Coming Together: Through the Eyes of Community Photographers
As a photographer, I capture moments, but I don’t always tell stories. Many times, the stories come from you—the viewer. As you gaze at an image, your thoughts, memories, and feelings come together to create a narrative about what you see. At museums, countless stories are brought forth by a single image.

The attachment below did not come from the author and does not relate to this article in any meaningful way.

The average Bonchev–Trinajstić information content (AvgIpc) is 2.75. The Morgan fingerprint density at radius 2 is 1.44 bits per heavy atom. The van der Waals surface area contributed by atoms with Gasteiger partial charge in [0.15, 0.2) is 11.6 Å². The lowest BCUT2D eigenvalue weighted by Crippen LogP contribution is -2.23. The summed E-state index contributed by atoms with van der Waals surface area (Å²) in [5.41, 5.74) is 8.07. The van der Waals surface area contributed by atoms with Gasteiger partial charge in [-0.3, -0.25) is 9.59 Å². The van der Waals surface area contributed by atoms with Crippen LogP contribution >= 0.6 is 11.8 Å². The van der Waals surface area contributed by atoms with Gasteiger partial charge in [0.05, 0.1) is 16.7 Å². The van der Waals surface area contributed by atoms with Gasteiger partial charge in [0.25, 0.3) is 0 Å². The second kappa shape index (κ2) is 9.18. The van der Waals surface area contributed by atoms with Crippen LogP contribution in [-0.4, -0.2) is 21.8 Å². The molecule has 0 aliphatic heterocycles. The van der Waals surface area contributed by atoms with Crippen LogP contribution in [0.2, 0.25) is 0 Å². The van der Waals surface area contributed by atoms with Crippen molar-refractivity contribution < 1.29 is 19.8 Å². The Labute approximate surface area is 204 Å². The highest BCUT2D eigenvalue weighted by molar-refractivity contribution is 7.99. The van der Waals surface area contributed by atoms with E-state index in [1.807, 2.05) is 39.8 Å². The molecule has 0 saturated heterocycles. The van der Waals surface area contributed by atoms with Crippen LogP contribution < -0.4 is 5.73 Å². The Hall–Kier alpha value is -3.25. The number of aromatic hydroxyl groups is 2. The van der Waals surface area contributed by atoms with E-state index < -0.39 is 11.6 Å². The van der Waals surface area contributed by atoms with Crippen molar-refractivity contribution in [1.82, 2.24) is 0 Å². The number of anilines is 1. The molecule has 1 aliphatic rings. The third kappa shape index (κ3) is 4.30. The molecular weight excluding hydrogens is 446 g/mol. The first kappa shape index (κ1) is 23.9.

Come Together, Right Now! The Art of Gathering showcases photographs that encourage viewers to reflect on their experiences and even imagine themselves on the other side of the camera. Unique to this exhibition are photographs from members of our community—not just our local Hampton Roads community but our community that extends beyond this region. Hundreds of artists from around the world responded to the Chrysler Museum’s call to share, in pictures, what coming together means to them. With Seth Feman, the Chrysler Museum’s Deputy Director for Art & Interpretation and Curator of Photography, I pored over about 1,200 digital submissions to select approximately 200 images that are part of a digital slideshow in the Together in Justice section of the exhibition. Our goal was to select images that would allow us to narrate this moment in time with feelings and convey the themes of the show—celebration, purpose, justice, and love—through the eyes of the community. As we searched for the perfect shot, each detail mattered. The final selections are heavy with emotions. They are warm, provocative, heartbreaking, and joyous. The images are everything.